Complicated Grief

Complicated grief must be diagnosed carefully. Each person’s grieving experience will be unique, and there is no “right way” to grieve. Most of us have intense reactions and feelings after a loss, and there is no timetable for grieving. Acute sadness and life disruption does not mean that we have complicated grief.

In a more typical grieving process we often experience acute grief after a loss; we are in deep pain, and we may have extreme difficulty in coping in our day to day life. In most cases, we very gradually begin to integrate our loss into our ongoing life and our life story. We may struggle and this may take a lot of time. We slowly begin to reengage with the world and with our social connections. The intensity of of our feelings and thoughts of loss, while perhaps still very high at times, will gradually become a bit less dominant and all encompassing. It is important to note that there is often a great deal of pain and upheaval for those who are grieving, and that the path is rarely linear; the road is often bumpy, with many ups and downs.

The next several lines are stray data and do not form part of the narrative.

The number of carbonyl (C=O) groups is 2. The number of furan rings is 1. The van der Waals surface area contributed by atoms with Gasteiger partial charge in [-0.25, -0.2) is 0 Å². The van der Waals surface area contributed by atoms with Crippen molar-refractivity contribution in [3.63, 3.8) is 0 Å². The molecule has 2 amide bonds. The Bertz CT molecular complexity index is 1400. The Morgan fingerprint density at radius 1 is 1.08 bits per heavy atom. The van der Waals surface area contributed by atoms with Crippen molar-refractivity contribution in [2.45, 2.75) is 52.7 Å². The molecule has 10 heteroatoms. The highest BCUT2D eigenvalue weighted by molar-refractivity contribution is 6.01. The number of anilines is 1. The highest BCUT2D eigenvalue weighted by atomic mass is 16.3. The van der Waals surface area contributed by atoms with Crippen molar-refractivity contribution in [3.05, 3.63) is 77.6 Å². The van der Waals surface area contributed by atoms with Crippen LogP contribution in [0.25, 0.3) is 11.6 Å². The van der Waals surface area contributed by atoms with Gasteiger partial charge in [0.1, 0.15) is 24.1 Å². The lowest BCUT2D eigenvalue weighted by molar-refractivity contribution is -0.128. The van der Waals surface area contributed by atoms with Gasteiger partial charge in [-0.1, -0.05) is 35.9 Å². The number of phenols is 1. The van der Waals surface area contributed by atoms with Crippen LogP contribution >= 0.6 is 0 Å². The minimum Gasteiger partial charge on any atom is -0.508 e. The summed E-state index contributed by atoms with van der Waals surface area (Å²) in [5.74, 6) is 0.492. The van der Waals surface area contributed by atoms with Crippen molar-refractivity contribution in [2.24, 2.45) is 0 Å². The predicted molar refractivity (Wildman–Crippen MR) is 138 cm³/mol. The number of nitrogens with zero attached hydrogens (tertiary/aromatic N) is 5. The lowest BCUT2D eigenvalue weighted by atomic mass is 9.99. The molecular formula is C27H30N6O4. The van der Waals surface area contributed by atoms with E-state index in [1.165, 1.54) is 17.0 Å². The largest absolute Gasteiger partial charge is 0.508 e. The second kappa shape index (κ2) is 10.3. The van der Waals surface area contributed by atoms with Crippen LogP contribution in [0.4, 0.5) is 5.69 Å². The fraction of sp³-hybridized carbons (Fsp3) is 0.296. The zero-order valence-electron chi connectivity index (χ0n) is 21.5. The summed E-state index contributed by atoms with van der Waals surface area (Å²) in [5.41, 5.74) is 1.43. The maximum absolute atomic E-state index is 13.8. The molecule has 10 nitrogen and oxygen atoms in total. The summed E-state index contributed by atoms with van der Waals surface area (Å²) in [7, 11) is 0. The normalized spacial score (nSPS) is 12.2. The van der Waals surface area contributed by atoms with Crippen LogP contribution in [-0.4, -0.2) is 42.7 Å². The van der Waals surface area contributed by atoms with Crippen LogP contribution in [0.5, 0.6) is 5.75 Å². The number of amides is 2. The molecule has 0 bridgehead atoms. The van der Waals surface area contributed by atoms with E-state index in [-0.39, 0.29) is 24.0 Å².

Complicated grief occurs when there are obstacles which do not allow us to adapt. Those with complicated grief may struggle to accept the reality of their loss, or be unable to adapt to a changed relationship with the deceased. They may also feel unable to imagine a future for themselves which could bring some possibilities for happiness or fulfillment. At least six months must have passed after the loss for a complicated grief diagnosis to be considered.

Complex losses may make us more prone to complicated grief. For example, it is difficult to accept the reality of a loss if our loved one is missing; when the loss is ambiguous or uncertain it is especially challenging to adapt, and we might continue to ruminate about our loved one and cling to hopes of a reunion. When experiencing a disenfranchised loss our lack of societal support might make us more likely to turn inwards, to bitter or angry feelings, and to a struggle to accept and integrate the loss.

If you suspect that you or someone you love may be experiencing complicated grief please visit the resources pages for possible sources of support.

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